- Why did everyone start to hate the Russians if the U.S. did the same thing in Afghanistan, Iraq?
- What needs to be corrected in the management of Russia first?
- Why did Blaise Pascal become a religious man at the end of his life?
- How do I know if a guy likes you?
- When they say "one generation", how many do they mean?
It seems to me that absolutely in any business on which a person spends his time, the most important thing is to understand the ultimate goal of this enterprise. The Institute is no exception. I dare to suggest that studying at the institute as a process has absolutely no value without indicating the purpose for which this training was started. Go from the opposite: understand what you are aiming for, set a long-term goal. For example, the goal is to become the best in some business, or to earn a million dollars, or to perfect some process, make a discovery, etc. In this case, obtaining a specialized education is a step on the way to a big goal, i.e. the medium-term goal is to graduate from the institute with maximum benefit for yourself. Now you can move on to shorter goals, including justifying attending lectures on a specific subject (the goal is not to attend a lecture, of course, but to learn something new and, perhaps, even immediately apply this knowledge in some way). Mechanisms of self-restraint and rewards for achieving results are very helpful in this difficult task (I won't watch my favorite TV series until I can prove a theorem / solve a problem / write a story, etc.)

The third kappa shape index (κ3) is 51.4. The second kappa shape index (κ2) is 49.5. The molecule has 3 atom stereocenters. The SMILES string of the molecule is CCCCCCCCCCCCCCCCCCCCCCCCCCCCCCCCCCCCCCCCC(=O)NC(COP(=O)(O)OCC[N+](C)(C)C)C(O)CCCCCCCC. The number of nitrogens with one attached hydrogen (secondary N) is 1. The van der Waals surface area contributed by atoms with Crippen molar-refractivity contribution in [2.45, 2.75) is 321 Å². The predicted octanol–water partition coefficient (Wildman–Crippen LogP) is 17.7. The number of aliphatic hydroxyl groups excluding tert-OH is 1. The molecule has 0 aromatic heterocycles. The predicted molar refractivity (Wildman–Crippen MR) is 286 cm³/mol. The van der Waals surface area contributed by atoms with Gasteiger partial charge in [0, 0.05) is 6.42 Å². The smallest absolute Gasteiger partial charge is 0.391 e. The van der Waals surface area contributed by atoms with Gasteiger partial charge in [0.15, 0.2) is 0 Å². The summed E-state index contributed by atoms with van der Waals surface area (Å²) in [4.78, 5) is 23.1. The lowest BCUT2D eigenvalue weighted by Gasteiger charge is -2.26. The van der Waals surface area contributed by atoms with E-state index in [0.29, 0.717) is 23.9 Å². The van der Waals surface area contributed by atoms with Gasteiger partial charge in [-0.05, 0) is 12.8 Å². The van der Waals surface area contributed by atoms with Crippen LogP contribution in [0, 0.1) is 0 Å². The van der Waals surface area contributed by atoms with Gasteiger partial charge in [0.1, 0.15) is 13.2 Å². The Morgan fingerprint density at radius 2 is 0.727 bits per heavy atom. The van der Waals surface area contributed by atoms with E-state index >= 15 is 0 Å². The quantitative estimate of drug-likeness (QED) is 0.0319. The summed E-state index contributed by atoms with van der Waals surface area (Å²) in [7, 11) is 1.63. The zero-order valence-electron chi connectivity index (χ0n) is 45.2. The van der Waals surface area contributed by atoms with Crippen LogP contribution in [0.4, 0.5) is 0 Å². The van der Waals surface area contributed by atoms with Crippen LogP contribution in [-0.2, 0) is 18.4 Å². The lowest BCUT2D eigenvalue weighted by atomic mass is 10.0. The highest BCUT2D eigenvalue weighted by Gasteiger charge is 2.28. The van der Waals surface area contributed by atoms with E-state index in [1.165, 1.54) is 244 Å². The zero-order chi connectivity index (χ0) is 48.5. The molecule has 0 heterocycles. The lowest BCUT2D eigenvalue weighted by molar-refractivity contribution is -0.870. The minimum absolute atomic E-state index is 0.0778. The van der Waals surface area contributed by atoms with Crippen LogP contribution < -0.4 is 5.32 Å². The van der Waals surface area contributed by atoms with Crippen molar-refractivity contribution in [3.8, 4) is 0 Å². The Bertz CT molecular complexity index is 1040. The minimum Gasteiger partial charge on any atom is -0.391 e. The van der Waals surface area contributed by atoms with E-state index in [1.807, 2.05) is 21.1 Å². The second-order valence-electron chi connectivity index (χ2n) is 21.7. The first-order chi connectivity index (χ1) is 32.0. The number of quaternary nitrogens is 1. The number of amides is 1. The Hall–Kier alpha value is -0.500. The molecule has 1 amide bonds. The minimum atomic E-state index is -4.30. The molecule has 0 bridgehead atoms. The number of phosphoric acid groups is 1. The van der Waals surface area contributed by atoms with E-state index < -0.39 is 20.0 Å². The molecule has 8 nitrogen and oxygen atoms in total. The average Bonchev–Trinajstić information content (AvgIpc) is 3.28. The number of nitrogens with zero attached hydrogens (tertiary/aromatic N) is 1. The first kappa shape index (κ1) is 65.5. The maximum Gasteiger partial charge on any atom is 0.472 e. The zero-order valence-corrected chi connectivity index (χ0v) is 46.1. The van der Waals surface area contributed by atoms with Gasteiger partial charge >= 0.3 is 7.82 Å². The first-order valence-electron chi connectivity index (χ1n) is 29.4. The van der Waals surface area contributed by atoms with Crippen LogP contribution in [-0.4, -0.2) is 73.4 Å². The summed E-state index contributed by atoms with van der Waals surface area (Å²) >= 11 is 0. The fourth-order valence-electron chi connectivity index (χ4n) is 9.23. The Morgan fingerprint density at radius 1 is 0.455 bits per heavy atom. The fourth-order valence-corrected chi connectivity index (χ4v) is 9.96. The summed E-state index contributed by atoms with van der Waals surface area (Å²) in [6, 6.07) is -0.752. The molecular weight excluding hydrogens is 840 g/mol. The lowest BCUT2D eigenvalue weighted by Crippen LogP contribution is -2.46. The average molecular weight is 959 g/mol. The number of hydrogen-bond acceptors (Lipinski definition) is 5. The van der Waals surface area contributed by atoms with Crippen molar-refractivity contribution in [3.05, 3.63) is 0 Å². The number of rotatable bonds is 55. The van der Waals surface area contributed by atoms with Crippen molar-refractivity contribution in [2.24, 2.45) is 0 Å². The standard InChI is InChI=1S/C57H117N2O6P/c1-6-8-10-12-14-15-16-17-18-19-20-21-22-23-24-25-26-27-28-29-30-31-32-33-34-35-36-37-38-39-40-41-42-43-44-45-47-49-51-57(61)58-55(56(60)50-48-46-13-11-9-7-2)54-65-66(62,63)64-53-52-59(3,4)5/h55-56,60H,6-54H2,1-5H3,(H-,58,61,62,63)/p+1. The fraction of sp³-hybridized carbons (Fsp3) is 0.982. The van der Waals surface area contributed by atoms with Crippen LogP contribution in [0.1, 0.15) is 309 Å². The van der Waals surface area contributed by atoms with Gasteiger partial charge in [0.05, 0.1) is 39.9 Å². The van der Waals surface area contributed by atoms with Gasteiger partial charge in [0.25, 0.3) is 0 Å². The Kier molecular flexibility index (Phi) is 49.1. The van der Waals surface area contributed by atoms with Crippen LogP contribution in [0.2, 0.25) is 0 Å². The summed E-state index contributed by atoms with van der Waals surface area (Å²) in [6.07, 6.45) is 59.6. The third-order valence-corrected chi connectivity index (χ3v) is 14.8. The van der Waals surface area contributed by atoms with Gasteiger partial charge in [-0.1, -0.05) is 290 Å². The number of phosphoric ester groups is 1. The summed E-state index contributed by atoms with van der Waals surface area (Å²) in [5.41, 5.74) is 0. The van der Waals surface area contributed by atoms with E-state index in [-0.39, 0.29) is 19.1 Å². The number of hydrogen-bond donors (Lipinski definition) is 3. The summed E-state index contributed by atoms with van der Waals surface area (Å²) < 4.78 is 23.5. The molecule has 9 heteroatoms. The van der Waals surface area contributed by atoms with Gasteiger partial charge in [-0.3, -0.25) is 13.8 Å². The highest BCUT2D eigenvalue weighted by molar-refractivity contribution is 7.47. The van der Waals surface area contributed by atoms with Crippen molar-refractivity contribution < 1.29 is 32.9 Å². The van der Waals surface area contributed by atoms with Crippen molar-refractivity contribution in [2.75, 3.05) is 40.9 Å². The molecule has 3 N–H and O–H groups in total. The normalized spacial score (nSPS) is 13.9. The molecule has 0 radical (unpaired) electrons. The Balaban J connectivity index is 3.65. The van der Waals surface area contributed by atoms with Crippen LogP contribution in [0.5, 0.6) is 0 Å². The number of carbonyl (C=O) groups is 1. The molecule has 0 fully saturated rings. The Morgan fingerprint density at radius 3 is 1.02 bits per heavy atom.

If there are no goals, or they do not coincide with what you spend time on, and explain to yourself why you came to this or that subject (except for the fact that someone said it was “necessary”), then it is best described by the catch phrase “if you don't want to shit, don't torment your ass” (I apologize for my French).